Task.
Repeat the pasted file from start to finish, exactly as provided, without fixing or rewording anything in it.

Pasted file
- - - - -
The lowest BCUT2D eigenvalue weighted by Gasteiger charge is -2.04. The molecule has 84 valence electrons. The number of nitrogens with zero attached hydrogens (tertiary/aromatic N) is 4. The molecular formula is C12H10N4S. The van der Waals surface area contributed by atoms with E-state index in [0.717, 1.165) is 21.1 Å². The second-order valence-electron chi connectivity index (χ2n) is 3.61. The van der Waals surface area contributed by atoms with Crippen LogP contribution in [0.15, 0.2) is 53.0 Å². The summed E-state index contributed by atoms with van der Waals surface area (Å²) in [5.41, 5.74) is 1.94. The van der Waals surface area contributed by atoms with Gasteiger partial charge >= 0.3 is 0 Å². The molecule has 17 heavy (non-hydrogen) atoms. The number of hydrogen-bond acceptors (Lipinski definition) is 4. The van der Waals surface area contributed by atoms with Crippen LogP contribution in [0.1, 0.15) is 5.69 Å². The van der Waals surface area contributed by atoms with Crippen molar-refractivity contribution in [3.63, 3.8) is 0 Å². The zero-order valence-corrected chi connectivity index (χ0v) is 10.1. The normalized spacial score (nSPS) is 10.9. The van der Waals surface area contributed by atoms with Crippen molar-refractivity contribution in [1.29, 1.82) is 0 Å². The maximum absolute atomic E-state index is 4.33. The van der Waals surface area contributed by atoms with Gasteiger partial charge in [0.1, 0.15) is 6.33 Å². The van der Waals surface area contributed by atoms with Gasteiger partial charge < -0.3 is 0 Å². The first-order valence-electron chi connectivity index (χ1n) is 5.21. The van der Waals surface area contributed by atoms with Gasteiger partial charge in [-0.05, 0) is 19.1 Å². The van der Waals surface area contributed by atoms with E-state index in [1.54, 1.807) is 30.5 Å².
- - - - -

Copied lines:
The lowest BCUT2D eigenvalue weighted by Gasteiger charge is -2.04. The molecule has 84 valence electrons. The number of nitrogens with zero attached hydrogens (tertiary/aromatic N) is 4. The molecular formula is C12H10N4S. The van der Waals surface area contributed by atoms with E-state index in [0.717, 1.165) is 21.1 Å². The second-order valence-electron chi connectivity index (χ2n) is 3.61. The van der Waals surface area contributed by atoms with Crippen LogP contribution in [0.15, 0.2) is 53.0 Å². The summed E-state index contributed by atoms with van der Waals surface area (Å²) in [5.41, 5.74) is 1.94. The van der Waals surface area contributed by atoms with Gasteiger partial charge >= 0.3 is 0 Å². The molecule has 17 heavy (non-hydrogen) atoms. The number of hydrogen-bond acceptors (Lipinski definition) is 4. The van der Waals surface area contributed by atoms with Crippen LogP contribution in [0.1, 0.15) is 5.69 Å². The van der Waals surface area contributed by atoms with Crippen molar-refractivity contribution in [3.63, 3.8) is 0 Å². The zero-order valence-corrected chi connectivity index (χ0v) is 10.1. The normalized spacial score (nSPS) is 10.9. The van der Waals surface area contributed by atoms with Crippen molar-refractivity contribution in [1.29, 1.82) is 0 Å². The maximum absolute atomic E-state index is 4.33. The van der Waals surface area contributed by atoms with Gasteiger partial charge in [0.1, 0.15) is 6.33 Å². The van der Waals surface area contributed by atoms with Gasteiger partial charge < -0.3 is 0 Å². The first-order valence-electron chi connectivity index (χ1n) is 5.21. The van der Waals surface area contributed by atoms with Gasteiger partial charge in [-0.05, 0) is 19.1 Å². The van der Waals surface area contributed by atoms with E-state index in [1.54, 1.807) is 30.5 Å².